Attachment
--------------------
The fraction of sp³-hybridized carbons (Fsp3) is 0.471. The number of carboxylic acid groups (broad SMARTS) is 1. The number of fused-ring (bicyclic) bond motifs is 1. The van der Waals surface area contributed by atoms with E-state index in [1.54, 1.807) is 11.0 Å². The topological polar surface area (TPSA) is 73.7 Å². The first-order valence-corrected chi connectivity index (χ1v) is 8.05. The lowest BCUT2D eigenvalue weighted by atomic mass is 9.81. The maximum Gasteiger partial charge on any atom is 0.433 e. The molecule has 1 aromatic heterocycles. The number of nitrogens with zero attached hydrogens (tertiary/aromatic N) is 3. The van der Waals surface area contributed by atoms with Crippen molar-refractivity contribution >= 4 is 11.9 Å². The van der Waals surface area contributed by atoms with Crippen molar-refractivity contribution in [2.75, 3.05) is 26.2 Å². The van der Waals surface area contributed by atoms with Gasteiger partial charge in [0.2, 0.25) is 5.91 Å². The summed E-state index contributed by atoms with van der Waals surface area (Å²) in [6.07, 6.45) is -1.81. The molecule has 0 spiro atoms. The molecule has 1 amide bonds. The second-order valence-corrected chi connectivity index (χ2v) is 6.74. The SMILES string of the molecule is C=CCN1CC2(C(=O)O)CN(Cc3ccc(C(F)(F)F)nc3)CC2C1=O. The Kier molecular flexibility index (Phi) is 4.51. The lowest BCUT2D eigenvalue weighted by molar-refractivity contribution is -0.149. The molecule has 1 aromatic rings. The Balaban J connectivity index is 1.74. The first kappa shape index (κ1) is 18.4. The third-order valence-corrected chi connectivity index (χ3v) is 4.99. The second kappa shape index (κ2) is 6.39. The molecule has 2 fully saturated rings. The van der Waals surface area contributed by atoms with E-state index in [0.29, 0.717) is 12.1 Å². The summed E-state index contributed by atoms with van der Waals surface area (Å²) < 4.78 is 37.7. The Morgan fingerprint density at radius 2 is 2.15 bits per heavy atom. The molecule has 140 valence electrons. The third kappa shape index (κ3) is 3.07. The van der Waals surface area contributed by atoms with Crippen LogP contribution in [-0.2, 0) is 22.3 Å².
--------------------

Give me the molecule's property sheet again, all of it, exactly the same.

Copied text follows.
The fraction of sp³-hybridized carbons (Fsp3) is 0.471. The number of carboxylic acid groups (broad SMARTS) is 1. The number of fused-ring (bicyclic) bond motifs is 1. The van der Waals surface area contributed by atoms with E-state index in [1.54, 1.807) is 11.0 Å². The topological polar surface area (TPSA) is 73.7 Å². The first-order valence-corrected chi connectivity index (χ1v) is 8.05. The lowest BCUT2D eigenvalue weighted by atomic mass is 9.81. The maximum Gasteiger partial charge on any atom is 0.433 e. The molecule has 1 aromatic heterocycles. The number of nitrogens with zero attached hydrogens (tertiary/aromatic N) is 3. The van der Waals surface area contributed by atoms with Crippen molar-refractivity contribution >= 4 is 11.9 Å². The van der Waals surface area contributed by atoms with Crippen molar-refractivity contribution in [2.75, 3.05) is 26.2 Å². The van der Waals surface area contributed by atoms with Gasteiger partial charge in [0.2, 0.25) is 5.91 Å². The summed E-state index contributed by atoms with van der Waals surface area (Å²) in [6.07, 6.45) is -1.81. The molecule has 0 spiro atoms. The molecule has 1 amide bonds. The second-order valence-corrected chi connectivity index (χ2v) is 6.74. The SMILES string of the molecule is C=CCN1CC2(C(=O)O)CN(Cc3ccc(C(F)(F)F)nc3)CC2C1=O. The Kier molecular flexibility index (Phi) is 4.51. The lowest BCUT2D eigenvalue weighted by molar-refractivity contribution is -0.149. The molecule has 1 aromatic rings. The Balaban J connectivity index is 1.74. The first kappa shape index (κ1) is 18.4. The third-order valence-corrected chi connectivity index (χ3v) is 4.99. The second kappa shape index (κ2) is 6.39. The molecule has 2 fully saturated rings. The van der Waals surface area contributed by atoms with E-state index in [0.29, 0.717) is 12.1 Å². The summed E-state index contributed by atoms with van der Waals surface area (Å²) < 4.78 is 37.7. The Morgan fingerprint density at radius 2 is 2.15 bits per heavy atom. The molecule has 140 valence electrons. The third kappa shape index (κ3) is 3.07. The van der Waals surface area contributed by atoms with Crippen LogP contribution in [-0.2, 0) is 22.3 Å².